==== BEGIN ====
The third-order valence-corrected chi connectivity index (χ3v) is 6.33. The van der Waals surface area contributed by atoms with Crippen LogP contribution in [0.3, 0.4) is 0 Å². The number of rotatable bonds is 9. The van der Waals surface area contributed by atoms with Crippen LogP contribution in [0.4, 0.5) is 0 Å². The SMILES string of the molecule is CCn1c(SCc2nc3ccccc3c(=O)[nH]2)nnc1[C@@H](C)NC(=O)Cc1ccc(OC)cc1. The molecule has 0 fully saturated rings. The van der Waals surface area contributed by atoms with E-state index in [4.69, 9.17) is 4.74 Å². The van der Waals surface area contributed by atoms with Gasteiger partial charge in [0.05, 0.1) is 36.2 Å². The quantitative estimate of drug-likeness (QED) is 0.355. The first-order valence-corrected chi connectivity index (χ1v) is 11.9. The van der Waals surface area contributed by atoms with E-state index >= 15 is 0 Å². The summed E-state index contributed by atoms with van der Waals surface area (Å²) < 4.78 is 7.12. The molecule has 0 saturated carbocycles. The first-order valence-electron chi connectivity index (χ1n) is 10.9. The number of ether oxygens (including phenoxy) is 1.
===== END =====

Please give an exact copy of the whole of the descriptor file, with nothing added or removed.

The third-order valence-corrected chi connectivity index (χ3v) is 6.33. The van der Waals surface area contributed by atoms with Crippen LogP contribution in [0.3, 0.4) is 0 Å². The number of rotatable bonds is 9. The van der Waals surface area contributed by atoms with Crippen LogP contribution in [0.4, 0.5) is 0 Å². The SMILES string of the molecule is CCn1c(SCc2nc3ccccc3c(=O)[nH]2)nnc1[C@@H](C)NC(=O)Cc1ccc(OC)cc1. The molecule has 0 fully saturated rings. The van der Waals surface area contributed by atoms with E-state index in [4.69, 9.17) is 4.74 Å². The van der Waals surface area contributed by atoms with Gasteiger partial charge in [0.05, 0.1) is 36.2 Å². The quantitative estimate of drug-likeness (QED) is 0.355. The first-order valence-corrected chi connectivity index (χ1v) is 11.9. The van der Waals surface area contributed by atoms with E-state index >= 15 is 0 Å². The summed E-state index contributed by atoms with van der Waals surface area (Å²) < 4.78 is 7.12. The molecule has 0 saturated carbocycles. The first-order valence-electron chi connectivity index (χ1n) is 10.9. The number of ether oxygens (including phenoxy) is 1.